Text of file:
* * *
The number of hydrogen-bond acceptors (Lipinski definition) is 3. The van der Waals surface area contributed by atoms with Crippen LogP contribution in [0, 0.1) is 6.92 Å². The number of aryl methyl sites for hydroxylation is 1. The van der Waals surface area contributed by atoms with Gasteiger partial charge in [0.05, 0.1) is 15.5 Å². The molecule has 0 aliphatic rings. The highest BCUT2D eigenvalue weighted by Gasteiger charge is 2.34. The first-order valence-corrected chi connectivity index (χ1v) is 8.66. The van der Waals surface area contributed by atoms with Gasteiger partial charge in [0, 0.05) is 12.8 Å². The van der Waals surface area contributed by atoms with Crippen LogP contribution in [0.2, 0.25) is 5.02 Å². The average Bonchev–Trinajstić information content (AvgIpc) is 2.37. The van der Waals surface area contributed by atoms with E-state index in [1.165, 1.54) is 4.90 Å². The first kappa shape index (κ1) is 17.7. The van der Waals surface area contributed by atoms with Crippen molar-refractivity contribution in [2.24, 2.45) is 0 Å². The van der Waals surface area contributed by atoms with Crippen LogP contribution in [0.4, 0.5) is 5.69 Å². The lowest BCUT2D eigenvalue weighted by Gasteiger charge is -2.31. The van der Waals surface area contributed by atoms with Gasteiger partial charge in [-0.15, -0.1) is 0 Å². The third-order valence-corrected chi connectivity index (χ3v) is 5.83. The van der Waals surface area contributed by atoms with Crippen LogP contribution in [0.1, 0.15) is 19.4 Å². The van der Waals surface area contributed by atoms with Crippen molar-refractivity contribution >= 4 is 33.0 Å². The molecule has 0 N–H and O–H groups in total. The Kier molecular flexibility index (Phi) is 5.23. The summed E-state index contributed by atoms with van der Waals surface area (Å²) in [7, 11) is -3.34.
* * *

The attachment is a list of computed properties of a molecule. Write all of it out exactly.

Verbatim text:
The number of hydrogen-bond acceptors (Lipinski definition) is 3. The van der Waals surface area contributed by atoms with Crippen LogP contribution in [0, 0.1) is 6.92 Å². The number of aryl methyl sites for hydroxylation is 1. The van der Waals surface area contributed by atoms with Gasteiger partial charge in [0.05, 0.1) is 15.5 Å². The molecule has 0 aliphatic rings. The highest BCUT2D eigenvalue weighted by Gasteiger charge is 2.34. The first-order valence-corrected chi connectivity index (χ1v) is 8.66. The van der Waals surface area contributed by atoms with Gasteiger partial charge in [0, 0.05) is 12.8 Å². The van der Waals surface area contributed by atoms with Crippen LogP contribution in [0.2, 0.25) is 5.02 Å². The average Bonchev–Trinajstić information content (AvgIpc) is 2.37. The van der Waals surface area contributed by atoms with E-state index in [1.165, 1.54) is 4.90 Å². The first kappa shape index (κ1) is 17.7. The van der Waals surface area contributed by atoms with Crippen molar-refractivity contribution in [2.24, 2.45) is 0 Å². The van der Waals surface area contributed by atoms with Crippen LogP contribution in [0.4, 0.5) is 5.69 Å². The lowest BCUT2D eigenvalue weighted by Gasteiger charge is -2.31. The van der Waals surface area contributed by atoms with Gasteiger partial charge in [-0.15, -0.1) is 0 Å². The third-order valence-corrected chi connectivity index (χ3v) is 5.83. The van der Waals surface area contributed by atoms with Crippen LogP contribution in [0.1, 0.15) is 19.4 Å². The van der Waals surface area contributed by atoms with Crippen molar-refractivity contribution >= 4 is 33.0 Å². The molecule has 0 N–H and O–H groups in total. The Kier molecular flexibility index (Phi) is 5.23. The summed E-state index contributed by atoms with van der Waals surface area (Å²) in [7, 11) is -3.34.